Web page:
Amongst many ongoing initiatives to preserve biodiversity, the Millennium Ecosystem Assessment again shows the importance to slow down the loss of biological diversity. However, there is still a gap in the overview of global patterns of species distributions. This paper reviews how remote sensing has been used to assess terrestrial faunal diversity, with emphasis on proxies and methodologies, while exploring prospective challenges for the conservation and sustainable use of biodiversity. We grouped and discussed papers dealing with the faunal taxa mammals, birds, reptiles, amphibians, and invertebrates into five classes of surrogates of animal diversity: (1) habitat suitability, (2) photosynthetic productivity, (3) multi-temporal patterns, (4) structural properties of habitat, and (5) forage quality. It is concluded that the most promising approach for the assessment, monitoring, prediction, and conservation of faunal diversity appears to be the synergy of remote sensing products and auxiliary data with ecological biodiversity models, and a subsequent validation of the results using traditional observation techniques.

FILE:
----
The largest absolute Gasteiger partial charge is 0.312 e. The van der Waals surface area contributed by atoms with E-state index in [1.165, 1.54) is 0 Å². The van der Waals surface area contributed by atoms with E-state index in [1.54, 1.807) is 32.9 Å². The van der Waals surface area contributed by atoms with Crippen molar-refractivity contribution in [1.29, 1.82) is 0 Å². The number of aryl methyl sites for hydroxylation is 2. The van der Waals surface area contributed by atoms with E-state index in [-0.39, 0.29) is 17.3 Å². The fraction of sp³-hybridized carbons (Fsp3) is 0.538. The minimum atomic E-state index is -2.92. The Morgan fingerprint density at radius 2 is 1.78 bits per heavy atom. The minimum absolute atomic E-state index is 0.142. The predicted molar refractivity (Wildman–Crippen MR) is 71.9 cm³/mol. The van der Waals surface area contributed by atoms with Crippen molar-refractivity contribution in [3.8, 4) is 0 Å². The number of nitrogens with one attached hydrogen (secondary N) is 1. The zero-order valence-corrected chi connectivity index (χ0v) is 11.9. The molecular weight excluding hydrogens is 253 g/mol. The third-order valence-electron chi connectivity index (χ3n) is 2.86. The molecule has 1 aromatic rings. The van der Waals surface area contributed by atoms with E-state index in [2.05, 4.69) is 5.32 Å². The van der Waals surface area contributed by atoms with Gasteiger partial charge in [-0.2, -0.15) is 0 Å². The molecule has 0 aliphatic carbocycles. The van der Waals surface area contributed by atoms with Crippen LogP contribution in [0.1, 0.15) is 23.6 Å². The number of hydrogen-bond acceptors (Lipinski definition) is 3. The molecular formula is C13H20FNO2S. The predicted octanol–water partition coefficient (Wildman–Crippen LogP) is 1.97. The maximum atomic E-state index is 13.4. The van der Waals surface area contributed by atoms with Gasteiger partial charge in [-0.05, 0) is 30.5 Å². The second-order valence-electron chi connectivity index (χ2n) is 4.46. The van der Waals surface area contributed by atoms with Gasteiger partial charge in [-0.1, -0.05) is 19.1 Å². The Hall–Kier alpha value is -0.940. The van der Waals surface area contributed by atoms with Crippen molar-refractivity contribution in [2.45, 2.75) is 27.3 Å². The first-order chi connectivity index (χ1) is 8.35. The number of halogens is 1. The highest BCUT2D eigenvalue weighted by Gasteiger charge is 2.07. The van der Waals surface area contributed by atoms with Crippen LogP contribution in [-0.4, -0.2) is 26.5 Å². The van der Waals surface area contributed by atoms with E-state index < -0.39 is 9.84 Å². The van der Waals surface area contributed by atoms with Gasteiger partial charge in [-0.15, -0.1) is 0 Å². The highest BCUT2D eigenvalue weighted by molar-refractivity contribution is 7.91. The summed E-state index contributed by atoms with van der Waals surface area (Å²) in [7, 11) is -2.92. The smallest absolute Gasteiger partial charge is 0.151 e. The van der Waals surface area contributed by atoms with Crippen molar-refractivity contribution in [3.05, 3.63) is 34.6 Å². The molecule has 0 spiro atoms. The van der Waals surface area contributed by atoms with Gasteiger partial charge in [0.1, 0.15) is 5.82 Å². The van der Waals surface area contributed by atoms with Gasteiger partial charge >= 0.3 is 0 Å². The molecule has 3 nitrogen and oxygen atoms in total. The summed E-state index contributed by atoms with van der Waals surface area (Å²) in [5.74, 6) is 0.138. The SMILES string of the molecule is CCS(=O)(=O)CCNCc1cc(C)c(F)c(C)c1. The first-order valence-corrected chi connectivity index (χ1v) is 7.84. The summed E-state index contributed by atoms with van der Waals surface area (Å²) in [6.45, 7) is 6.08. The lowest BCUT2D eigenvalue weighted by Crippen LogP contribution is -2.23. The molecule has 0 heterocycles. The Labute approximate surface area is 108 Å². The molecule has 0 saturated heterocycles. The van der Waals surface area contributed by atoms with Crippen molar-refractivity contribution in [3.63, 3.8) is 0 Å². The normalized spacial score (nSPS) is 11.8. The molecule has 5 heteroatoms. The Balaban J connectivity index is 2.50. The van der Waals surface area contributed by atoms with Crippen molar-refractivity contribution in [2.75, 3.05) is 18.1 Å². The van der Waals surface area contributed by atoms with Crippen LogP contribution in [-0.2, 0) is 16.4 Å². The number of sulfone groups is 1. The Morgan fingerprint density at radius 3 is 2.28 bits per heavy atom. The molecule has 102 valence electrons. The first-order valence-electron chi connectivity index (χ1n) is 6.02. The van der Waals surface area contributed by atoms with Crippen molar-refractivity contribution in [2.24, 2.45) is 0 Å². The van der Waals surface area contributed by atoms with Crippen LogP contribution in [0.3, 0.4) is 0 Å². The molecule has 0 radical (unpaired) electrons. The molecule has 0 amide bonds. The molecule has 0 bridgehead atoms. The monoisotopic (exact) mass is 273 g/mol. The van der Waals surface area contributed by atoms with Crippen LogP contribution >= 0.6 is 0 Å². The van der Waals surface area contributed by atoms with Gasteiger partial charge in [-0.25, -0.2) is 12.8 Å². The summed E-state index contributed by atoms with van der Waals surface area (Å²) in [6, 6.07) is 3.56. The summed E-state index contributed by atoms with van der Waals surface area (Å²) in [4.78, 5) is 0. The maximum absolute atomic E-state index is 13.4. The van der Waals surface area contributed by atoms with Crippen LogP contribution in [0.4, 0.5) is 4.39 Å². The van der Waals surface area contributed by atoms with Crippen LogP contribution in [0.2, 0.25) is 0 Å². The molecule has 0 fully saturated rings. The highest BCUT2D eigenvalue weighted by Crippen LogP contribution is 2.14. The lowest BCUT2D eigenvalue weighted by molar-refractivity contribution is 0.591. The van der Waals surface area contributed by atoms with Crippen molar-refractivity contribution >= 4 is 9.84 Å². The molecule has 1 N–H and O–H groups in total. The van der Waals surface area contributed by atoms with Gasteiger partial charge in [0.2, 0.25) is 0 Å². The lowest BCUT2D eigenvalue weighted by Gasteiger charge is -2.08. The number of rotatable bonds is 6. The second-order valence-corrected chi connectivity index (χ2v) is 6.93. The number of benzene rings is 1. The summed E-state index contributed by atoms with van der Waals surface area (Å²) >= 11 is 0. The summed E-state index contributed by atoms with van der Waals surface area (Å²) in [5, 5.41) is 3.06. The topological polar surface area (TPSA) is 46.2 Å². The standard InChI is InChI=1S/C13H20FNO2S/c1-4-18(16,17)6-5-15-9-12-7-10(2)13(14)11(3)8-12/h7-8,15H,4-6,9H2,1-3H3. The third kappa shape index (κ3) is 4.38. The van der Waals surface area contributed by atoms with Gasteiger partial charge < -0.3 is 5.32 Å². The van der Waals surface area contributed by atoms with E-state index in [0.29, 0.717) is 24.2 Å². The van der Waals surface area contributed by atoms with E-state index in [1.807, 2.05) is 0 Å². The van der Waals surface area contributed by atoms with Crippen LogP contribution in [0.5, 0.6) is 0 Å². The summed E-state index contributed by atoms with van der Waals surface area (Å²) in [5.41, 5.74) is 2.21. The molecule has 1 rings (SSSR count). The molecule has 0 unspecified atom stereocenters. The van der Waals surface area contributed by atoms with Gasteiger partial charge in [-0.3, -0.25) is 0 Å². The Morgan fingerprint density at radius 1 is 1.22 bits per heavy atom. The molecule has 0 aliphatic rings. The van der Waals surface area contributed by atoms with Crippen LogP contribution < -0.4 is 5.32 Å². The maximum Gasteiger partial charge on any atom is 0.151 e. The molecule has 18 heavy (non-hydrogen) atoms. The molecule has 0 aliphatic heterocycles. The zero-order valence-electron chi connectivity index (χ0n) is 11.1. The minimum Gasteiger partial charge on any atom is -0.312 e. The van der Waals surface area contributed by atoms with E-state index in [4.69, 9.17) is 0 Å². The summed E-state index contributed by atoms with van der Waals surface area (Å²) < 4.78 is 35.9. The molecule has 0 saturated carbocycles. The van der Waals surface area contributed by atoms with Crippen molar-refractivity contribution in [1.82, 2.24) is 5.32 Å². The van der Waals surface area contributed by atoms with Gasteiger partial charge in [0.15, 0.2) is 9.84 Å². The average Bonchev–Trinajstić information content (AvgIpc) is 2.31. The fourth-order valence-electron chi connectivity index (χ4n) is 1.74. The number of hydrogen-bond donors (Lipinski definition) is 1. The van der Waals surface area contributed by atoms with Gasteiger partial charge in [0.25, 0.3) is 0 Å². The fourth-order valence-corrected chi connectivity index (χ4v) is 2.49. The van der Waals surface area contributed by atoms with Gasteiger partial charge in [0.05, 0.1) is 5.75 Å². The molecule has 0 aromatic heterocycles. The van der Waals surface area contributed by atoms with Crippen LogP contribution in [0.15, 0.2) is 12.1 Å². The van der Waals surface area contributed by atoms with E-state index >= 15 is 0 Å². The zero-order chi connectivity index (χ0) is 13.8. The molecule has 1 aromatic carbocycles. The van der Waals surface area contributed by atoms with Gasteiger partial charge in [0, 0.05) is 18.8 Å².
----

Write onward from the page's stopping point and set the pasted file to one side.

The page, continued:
|Number of pages||20|
|Journal||International Journal of Applied Earth Observation and Geoinformation|
|Publication status||Published - Feb 2007|
Bibliographical noteAn erratum for this article exists in the International Journal of Applied Earth Observation and Geoinformation, vol. 9, issue 2, p. 224.
- animal species richness
- habitat heterogeneity
- habitat mapping
- remote sensing